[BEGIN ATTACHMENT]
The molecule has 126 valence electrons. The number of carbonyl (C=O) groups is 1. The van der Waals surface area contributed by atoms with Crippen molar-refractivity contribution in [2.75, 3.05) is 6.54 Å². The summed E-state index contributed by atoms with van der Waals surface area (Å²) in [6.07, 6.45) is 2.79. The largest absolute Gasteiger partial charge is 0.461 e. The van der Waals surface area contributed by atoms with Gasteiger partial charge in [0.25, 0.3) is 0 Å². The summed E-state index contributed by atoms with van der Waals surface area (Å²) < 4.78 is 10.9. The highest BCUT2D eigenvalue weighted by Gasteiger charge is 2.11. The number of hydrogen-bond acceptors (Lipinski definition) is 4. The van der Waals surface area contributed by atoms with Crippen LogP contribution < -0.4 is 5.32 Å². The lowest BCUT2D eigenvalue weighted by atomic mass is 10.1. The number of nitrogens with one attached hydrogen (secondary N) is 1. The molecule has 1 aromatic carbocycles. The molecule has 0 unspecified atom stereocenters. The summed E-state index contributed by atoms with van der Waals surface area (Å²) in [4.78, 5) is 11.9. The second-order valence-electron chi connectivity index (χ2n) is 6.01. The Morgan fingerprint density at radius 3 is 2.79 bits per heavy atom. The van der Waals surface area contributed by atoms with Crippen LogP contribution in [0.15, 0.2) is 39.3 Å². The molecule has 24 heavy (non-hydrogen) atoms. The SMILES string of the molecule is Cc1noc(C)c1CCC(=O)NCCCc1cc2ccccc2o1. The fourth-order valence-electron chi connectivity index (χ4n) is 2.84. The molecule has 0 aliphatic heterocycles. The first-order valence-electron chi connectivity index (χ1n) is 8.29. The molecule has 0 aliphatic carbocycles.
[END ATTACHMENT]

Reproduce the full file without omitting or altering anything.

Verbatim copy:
The molecule has 126 valence electrons. The number of carbonyl (C=O) groups is 1. The van der Waals surface area contributed by atoms with Crippen molar-refractivity contribution in [2.75, 3.05) is 6.54 Å². The summed E-state index contributed by atoms with van der Waals surface area (Å²) in [6.07, 6.45) is 2.79. The largest absolute Gasteiger partial charge is 0.461 e. The van der Waals surface area contributed by atoms with Gasteiger partial charge in [0.25, 0.3) is 0 Å². The summed E-state index contributed by atoms with van der Waals surface area (Å²) < 4.78 is 10.9. The highest BCUT2D eigenvalue weighted by Gasteiger charge is 2.11. The number of hydrogen-bond acceptors (Lipinski definition) is 4. The van der Waals surface area contributed by atoms with Crippen LogP contribution < -0.4 is 5.32 Å². The lowest BCUT2D eigenvalue weighted by atomic mass is 10.1. The number of nitrogens with one attached hydrogen (secondary N) is 1. The molecule has 1 aromatic carbocycles. The molecule has 0 unspecified atom stereocenters. The summed E-state index contributed by atoms with van der Waals surface area (Å²) in [4.78, 5) is 11.9. The second-order valence-electron chi connectivity index (χ2n) is 6.01. The Morgan fingerprint density at radius 3 is 2.79 bits per heavy atom. The van der Waals surface area contributed by atoms with Crippen LogP contribution in [0.15, 0.2) is 39.3 Å². The molecule has 24 heavy (non-hydrogen) atoms. The SMILES string of the molecule is Cc1noc(C)c1CCC(=O)NCCCc1cc2ccccc2o1. The fourth-order valence-electron chi connectivity index (χ4n) is 2.84. The molecule has 0 aliphatic heterocycles. The first-order valence-electron chi connectivity index (χ1n) is 8.29. The molecule has 0 aliphatic carbocycles.